Product Info, Reviews, Prices, and More
47% score based on 3 reviews
Release Date: 24 May 2013
|Advanced Bionics Naída CI Q70 Processor|
|Disposable Batteries||Battery Size
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Honest review. Being clear, this is a review of the Advanced Bionics Naida Q70 cochlear implant not their hearing aid. All comments and checks below are based on that. NOTE: I've never heard of feedback from an implant. In my limited experience, there shouldn't be any. I saw mixed results with understanding/processing music when researching (pre-surgery). Music is gone for me and when it's even background, it's annoying. I must walk away from waiting rooms when "music" is on. I don't wear it when going shopping. The processed sound in my case is too mechanical. While there is a t-coil setting to program, I was told by an audiologist with a great deal of experience it doesn't help. So, there is no "clear and natural sound." Comfort will depend on surgery results an how one can adapt or not to the CI. It is a problem for me. Since I have returned over a handful of processors in just several years without explanation of failure for them (there is a general explanation on the internet about moisture issues but I see no where where this was resolved). I also returned numerous components (some, in retrospect, were because I didn't know how the part should work) but some - too many - were valid. I've seen others who may not post here but they are saying the same thing. I will be making a decision as to whether I will be able to keep wearing it because I know around the corner, there will be another failure and another expense. My choice may be to remain deaf and this has far reaching implications. I am getting advice outside the implant world as to how to proceed. Enough people on the internet mention (and I agree) AB is fast to load you up with replacement parts. The problem we have is they're replacement parts, not necessarily diagnosed and fixed. So, how long will the replacement last? If I had a choice, I would have the implant removed. After returning parts and disputing things that occurred for too long, I'm beyond tired of this. I will continue to pursue (and likely be told I can't) changing brands and this brings its own risks. I primarily wear it at night these days.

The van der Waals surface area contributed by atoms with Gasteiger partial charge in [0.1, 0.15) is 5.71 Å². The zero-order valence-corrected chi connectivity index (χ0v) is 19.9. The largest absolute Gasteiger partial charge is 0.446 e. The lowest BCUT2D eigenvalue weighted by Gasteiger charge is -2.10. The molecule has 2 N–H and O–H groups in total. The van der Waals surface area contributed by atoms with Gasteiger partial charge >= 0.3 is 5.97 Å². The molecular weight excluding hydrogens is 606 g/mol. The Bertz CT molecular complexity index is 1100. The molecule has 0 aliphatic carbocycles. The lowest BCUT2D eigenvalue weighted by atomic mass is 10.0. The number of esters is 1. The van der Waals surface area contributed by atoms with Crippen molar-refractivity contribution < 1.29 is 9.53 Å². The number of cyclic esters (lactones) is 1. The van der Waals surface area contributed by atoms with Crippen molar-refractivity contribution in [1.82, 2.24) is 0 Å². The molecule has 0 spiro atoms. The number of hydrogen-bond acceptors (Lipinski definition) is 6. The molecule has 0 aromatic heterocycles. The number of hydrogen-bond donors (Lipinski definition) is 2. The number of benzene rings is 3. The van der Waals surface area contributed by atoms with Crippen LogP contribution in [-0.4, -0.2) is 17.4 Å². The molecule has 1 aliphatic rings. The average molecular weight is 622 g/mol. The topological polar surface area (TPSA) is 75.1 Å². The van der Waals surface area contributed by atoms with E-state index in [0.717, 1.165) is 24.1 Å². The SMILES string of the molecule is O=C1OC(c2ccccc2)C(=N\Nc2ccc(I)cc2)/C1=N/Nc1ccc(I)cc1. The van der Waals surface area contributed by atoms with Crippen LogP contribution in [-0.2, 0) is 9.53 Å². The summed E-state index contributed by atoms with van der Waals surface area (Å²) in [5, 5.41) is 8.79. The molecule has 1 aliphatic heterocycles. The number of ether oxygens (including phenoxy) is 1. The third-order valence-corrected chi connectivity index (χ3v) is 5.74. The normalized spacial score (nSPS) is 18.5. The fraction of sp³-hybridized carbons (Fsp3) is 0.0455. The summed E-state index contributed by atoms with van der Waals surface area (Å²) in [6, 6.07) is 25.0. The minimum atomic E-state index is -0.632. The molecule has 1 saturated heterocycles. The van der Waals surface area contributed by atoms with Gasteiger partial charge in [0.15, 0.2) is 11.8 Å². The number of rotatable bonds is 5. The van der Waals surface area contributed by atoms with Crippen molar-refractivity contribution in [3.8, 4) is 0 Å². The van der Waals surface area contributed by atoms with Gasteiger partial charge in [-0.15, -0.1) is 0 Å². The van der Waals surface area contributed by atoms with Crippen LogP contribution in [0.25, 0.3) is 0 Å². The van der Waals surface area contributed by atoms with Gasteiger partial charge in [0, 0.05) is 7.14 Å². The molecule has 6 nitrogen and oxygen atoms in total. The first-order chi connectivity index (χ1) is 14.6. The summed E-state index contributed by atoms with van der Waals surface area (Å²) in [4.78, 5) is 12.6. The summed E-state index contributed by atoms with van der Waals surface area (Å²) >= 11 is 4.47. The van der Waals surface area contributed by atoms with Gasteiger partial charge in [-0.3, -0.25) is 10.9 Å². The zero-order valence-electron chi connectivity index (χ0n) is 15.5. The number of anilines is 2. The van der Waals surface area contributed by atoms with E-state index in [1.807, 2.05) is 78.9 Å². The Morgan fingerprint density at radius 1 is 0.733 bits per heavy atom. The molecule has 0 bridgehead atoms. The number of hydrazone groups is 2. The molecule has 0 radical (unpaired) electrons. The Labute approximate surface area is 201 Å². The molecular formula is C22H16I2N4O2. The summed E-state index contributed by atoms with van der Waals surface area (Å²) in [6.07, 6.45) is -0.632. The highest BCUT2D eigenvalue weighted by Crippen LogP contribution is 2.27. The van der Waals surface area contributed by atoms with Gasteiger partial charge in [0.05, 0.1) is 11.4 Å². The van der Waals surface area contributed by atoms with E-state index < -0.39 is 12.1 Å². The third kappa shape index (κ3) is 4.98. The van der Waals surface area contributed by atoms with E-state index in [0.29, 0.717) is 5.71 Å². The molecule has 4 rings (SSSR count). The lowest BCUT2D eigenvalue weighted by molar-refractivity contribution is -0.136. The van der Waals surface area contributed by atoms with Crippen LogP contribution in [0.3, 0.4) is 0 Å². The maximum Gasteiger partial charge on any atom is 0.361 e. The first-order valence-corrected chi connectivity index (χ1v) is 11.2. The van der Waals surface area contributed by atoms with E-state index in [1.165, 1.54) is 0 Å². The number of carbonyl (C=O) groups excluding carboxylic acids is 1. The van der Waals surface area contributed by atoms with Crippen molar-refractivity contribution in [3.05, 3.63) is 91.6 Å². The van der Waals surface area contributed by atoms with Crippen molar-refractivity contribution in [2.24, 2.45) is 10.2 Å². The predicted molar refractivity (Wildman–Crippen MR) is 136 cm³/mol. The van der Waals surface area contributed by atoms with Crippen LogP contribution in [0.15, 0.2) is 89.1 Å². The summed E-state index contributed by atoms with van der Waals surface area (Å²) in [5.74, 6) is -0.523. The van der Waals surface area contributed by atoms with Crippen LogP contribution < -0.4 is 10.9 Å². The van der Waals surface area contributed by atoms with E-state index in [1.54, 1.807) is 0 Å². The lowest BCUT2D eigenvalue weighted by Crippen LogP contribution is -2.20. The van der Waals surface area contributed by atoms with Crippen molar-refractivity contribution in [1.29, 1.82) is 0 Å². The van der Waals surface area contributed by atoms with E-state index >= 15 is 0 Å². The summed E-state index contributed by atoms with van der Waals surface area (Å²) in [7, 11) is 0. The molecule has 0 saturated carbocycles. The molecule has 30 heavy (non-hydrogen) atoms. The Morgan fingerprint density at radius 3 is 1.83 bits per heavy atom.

Even after a number of mappings (going to an audiologist and having the frequency/volume adjusted), my "processed hearing" is horrible. It's distorted, I can't listen to music, and keep the CI turned off in waiting rooms or anyplace that plays music. Using the phone is rare because of the lack of clarity. Consequently, I answer the phone only if I know the person knows my situation. In my situation, this has been a bad move. If I could do it over again, I wouldn't. I don't want to negate those who have had a successful experience. I just have no real idea of how many of those positive experiences there are. I'll make a few of cautions, if I may. 1. Ensure there are your brand CI audiologistS (capitalized on purpose) near you. You may have to go out of state. 2. Check out yearly maintenance costs. 3. Be very careful going on the CI-brand discussion websites for information. CI-controlled sites may be unbalanced in their favor (I landed on a couple - they're selling an expensive product and they're only 3 companies in the US). 4. Understand it may take a long time to get used to the new type of "hearing" and it may not happen. Best of luck.
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